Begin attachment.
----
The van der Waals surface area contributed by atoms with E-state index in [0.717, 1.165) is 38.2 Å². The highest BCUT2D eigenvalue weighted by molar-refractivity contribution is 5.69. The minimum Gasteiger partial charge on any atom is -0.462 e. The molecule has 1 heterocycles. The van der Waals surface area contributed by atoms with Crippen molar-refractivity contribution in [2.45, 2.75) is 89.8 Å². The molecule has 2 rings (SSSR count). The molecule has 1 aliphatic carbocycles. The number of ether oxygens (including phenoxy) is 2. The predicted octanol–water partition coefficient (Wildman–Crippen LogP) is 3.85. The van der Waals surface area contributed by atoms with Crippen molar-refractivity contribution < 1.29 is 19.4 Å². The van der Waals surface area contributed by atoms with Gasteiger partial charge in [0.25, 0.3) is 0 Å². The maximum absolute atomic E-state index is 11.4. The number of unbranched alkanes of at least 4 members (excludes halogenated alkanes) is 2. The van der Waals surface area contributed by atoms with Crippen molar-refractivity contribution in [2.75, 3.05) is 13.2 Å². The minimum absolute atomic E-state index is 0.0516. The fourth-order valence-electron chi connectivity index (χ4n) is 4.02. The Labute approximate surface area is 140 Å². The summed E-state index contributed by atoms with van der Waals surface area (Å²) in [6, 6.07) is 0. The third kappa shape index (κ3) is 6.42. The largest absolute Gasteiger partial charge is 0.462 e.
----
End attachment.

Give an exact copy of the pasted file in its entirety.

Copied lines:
The van der Waals surface area contributed by atoms with E-state index in [0.717, 1.165) is 38.2 Å². The highest BCUT2D eigenvalue weighted by molar-refractivity contribution is 5.69. The minimum Gasteiger partial charge on any atom is -0.462 e. The molecule has 1 heterocycles. The van der Waals surface area contributed by atoms with Crippen molar-refractivity contribution in [2.45, 2.75) is 89.8 Å². The molecule has 2 rings (SSSR count). The molecule has 1 aliphatic carbocycles. The number of ether oxygens (including phenoxy) is 2. The predicted octanol–water partition coefficient (Wildman–Crippen LogP) is 3.85. The van der Waals surface area contributed by atoms with Crippen molar-refractivity contribution < 1.29 is 19.4 Å². The van der Waals surface area contributed by atoms with Gasteiger partial charge in [0.25, 0.3) is 0 Å². The maximum absolute atomic E-state index is 11.4. The number of unbranched alkanes of at least 4 members (excludes halogenated alkanes) is 2. The van der Waals surface area contributed by atoms with Crippen molar-refractivity contribution in [2.75, 3.05) is 13.2 Å². The minimum absolute atomic E-state index is 0.0516. The fourth-order valence-electron chi connectivity index (χ4n) is 4.02. The Labute approximate surface area is 140 Å². The summed E-state index contributed by atoms with van der Waals surface area (Å²) in [6, 6.07) is 0. The third kappa shape index (κ3) is 6.42. The largest absolute Gasteiger partial charge is 0.462 e.